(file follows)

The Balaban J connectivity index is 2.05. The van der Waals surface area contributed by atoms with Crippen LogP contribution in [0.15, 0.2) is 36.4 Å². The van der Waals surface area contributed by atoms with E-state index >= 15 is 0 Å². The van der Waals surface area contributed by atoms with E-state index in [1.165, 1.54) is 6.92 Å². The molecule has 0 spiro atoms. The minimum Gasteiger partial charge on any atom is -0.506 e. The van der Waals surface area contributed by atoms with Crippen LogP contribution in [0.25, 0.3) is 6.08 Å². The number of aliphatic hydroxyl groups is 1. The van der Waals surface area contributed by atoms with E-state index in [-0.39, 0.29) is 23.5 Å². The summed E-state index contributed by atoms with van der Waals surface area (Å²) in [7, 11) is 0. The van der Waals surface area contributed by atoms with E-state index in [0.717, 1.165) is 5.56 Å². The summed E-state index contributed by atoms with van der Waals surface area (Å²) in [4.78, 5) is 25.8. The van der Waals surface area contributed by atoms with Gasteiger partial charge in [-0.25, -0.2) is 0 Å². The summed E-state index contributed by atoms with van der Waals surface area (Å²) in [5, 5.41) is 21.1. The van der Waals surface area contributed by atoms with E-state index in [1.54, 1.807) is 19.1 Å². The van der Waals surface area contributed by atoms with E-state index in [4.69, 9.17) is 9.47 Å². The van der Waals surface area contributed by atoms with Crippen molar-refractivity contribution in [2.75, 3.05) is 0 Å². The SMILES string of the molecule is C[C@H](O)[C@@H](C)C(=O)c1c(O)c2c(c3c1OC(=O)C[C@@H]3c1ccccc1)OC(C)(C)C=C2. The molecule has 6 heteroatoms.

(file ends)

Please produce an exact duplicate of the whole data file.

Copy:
The Balaban J connectivity index is 2.05. The van der Waals surface area contributed by atoms with Crippen LogP contribution in [0.15, 0.2) is 36.4 Å². The van der Waals surface area contributed by atoms with E-state index >= 15 is 0 Å². The van der Waals surface area contributed by atoms with E-state index in [1.165, 1.54) is 6.92 Å². The molecule has 0 spiro atoms. The minimum Gasteiger partial charge on any atom is -0.506 e. The van der Waals surface area contributed by atoms with Crippen LogP contribution in [0.25, 0.3) is 6.08 Å². The number of aliphatic hydroxyl groups is 1. The van der Waals surface area contributed by atoms with E-state index in [-0.39, 0.29) is 23.5 Å². The summed E-state index contributed by atoms with van der Waals surface area (Å²) in [7, 11) is 0. The van der Waals surface area contributed by atoms with E-state index in [0.717, 1.165) is 5.56 Å². The summed E-state index contributed by atoms with van der Waals surface area (Å²) in [4.78, 5) is 25.8. The van der Waals surface area contributed by atoms with Gasteiger partial charge in [-0.25, -0.2) is 0 Å². The summed E-state index contributed by atoms with van der Waals surface area (Å²) in [5, 5.41) is 21.1. The van der Waals surface area contributed by atoms with E-state index in [1.54, 1.807) is 19.1 Å². The van der Waals surface area contributed by atoms with E-state index in [4.69, 9.17) is 9.47 Å². The van der Waals surface area contributed by atoms with Crippen molar-refractivity contribution in [2.75, 3.05) is 0 Å². The SMILES string of the molecule is C[C@H](O)[C@@H](C)C(=O)c1c(O)c2c(c3c1OC(=O)C[C@@H]3c1ccccc1)OC(C)(C)C=C2. The molecule has 6 heteroatoms.